A deficit in the foreign exchange market could have “behind” a budget deficit.
“We need to have a balancing program just like when we had an agreement with the IMF. I cannot say that we are now far from this situation. Frictions still occur,” warned the BNR Governor.
- Other explanations from the Governor
- We are in the economic growth phase. Here is a big danger. If you have a budget deficit when the economy is growing and you are on the edge of 3%, then when the economy would start to decline, there would be an almost permanent pressure to exceed the 3% threshold.
- We welcome the Government’s intention to have a lower budget deficit next year. It would be a process of gradual adjustment of the economy that has grown beyond potential and had pro-cyclical, not anti-cyclical incentives.
- We are on the side of those who say that macroeconomic policies, as well as the monetary and fiscal ones, are anti-cyclical. That is to stimulate the economy when it tends to go down and temper the impetus when the economy tends to grow too fast.
- We believe that the normalization of the monetary policy also means reaching positive real interest rates. (…) However, the only country that tends to move towards a normalization of the monetary policy defined this way is the USA.
- At least two countries if not three, all with a floating exchange rate regime, have the central bank’s interest rates and market interest rates well below the inflation rate: Poland, Hungary, and the Czech Republic. The Czech Republic went towards one or so, as the inflation is over 2%.
- Should we detach from the region ourselves and go with lively steps towards real positive interest rates calculated as a ratio between inflation and the monetary policy rate? Our answer is: No! An indicator that we would influence is the short-term capital movement.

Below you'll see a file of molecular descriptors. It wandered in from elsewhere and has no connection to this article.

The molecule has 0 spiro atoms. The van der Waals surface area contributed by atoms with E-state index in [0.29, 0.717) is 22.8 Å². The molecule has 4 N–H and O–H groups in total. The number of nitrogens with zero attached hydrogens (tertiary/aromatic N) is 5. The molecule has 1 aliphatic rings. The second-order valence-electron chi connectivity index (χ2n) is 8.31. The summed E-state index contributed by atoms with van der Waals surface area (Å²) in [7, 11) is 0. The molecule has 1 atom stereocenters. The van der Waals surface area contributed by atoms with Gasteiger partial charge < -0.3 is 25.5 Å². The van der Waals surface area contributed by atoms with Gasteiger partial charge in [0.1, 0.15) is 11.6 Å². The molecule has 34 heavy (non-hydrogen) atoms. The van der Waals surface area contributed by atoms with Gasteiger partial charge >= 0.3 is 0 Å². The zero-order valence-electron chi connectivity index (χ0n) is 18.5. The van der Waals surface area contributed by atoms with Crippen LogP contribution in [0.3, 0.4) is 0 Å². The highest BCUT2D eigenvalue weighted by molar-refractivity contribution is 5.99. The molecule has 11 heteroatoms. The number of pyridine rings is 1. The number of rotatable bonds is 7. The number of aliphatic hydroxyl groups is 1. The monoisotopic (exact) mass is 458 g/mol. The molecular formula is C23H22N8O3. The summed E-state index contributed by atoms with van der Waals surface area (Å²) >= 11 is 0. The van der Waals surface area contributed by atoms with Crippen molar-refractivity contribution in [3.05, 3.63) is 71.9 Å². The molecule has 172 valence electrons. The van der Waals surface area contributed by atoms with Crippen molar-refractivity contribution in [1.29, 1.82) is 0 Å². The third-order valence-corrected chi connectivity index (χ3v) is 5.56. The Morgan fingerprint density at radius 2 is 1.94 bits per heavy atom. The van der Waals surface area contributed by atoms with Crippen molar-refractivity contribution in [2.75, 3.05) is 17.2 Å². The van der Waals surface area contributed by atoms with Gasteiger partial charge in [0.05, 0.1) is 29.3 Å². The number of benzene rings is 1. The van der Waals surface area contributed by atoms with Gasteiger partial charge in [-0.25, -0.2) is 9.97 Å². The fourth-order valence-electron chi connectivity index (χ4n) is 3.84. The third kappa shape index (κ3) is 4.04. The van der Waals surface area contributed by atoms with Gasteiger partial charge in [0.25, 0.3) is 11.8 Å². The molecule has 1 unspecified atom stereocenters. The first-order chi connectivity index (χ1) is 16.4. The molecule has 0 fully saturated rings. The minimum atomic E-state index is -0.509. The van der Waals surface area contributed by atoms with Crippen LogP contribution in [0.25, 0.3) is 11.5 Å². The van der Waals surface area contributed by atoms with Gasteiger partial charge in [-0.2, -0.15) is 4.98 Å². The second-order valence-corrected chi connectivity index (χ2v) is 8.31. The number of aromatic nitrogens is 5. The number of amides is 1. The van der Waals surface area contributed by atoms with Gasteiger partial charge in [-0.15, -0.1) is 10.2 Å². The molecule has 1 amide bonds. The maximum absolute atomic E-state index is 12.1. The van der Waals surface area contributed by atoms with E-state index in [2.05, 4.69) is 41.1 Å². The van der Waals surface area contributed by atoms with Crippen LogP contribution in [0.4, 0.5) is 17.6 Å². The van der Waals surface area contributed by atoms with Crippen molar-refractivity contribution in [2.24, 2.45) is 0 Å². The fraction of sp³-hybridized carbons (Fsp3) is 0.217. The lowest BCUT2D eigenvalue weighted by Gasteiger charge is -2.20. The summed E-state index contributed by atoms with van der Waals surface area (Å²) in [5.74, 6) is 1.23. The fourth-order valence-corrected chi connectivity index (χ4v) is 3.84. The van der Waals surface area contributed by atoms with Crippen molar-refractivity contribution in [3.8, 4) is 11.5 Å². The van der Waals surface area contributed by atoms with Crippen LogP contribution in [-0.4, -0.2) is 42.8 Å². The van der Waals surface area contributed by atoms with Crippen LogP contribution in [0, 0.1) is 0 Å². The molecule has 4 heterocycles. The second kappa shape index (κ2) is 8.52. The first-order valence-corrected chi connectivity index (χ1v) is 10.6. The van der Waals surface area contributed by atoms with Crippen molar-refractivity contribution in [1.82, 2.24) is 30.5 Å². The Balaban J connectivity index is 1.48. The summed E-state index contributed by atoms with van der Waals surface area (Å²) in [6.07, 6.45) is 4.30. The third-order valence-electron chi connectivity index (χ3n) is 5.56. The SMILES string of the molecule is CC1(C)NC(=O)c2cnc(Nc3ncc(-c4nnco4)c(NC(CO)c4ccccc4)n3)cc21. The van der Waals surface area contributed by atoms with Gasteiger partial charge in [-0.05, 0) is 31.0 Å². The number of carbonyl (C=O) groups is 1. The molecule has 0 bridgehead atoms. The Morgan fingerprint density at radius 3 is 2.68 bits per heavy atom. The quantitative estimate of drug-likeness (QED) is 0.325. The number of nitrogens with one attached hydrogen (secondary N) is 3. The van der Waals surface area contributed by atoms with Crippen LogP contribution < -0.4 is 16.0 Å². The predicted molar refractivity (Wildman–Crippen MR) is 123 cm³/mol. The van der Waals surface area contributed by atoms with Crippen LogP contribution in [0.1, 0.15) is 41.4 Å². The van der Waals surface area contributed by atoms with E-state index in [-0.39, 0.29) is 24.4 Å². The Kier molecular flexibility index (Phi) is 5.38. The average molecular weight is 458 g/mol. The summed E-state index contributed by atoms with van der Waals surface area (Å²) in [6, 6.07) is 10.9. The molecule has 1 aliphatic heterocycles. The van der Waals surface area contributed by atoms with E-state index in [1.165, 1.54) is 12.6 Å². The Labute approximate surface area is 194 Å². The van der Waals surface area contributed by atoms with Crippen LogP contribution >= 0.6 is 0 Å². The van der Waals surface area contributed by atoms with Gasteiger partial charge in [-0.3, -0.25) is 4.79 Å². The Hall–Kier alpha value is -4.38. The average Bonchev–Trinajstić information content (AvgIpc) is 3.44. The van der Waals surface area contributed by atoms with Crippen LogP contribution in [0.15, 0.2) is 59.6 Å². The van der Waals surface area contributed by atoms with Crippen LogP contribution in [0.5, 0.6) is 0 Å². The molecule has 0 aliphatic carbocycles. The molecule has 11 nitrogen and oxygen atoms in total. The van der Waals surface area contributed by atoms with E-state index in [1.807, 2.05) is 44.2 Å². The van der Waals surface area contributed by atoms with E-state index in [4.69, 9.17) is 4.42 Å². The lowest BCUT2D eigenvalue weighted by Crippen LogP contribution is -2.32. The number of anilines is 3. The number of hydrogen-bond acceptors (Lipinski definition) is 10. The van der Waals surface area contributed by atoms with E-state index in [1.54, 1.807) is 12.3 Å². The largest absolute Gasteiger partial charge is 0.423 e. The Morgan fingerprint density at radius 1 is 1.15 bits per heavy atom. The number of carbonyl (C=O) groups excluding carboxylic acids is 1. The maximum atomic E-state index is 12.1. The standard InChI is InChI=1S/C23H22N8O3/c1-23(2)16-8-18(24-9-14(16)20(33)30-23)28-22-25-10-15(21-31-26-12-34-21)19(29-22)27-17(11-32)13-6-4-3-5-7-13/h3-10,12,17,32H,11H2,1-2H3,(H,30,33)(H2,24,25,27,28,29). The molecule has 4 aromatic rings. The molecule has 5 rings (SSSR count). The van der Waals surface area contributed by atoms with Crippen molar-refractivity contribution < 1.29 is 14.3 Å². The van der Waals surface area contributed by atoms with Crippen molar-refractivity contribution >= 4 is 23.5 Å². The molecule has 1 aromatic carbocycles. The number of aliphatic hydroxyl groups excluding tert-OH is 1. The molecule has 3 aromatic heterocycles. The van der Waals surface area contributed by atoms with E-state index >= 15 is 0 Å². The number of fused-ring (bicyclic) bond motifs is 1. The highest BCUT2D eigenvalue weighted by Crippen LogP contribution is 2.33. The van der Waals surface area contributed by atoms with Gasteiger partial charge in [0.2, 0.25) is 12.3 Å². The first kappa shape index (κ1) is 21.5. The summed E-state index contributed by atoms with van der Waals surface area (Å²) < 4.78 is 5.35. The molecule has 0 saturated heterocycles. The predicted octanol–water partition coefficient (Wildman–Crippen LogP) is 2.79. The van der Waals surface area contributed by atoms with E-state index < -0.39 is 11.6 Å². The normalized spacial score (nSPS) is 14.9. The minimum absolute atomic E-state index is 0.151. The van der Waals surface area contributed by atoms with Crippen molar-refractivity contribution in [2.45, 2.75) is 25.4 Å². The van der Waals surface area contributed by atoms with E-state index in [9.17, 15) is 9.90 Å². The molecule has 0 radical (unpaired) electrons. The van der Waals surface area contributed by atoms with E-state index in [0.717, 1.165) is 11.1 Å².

- We do not want to fight inflation by aggravating the current account deficit and affecting competitiveness. If we raise the interest rate too much, we shall have capital inflows that tend to appreciate the exchange rate. Unlike Hungary, Poland, the Czech Republic, we are a country with a current account deficit. There are not many countries in the EU with a current account deficit of 4%.
- What would that mean? After having a deficit in the food products balance, the exchange rate would appreciate; we would stimulate food products imports from Hungary, Poland, and kill those market players in Romania that are competing with them. This is where a lot of attention is needed.
- We are not a central bank with blinkers and not looking only to CPI: I want to reach the target! Exchange rate appreciation would be the easiest method.
- We shall see the tolerance of a possible increase in the monetary policy interest rates with market interest rates through the control of liquidity. Otherwise, we would be glorious. We would say: it is so good that we have a stronger Romanian leu that is appreciating and pushes prices down.
- That would not last; it would further damage the current account and result in an unpleasant adjustment.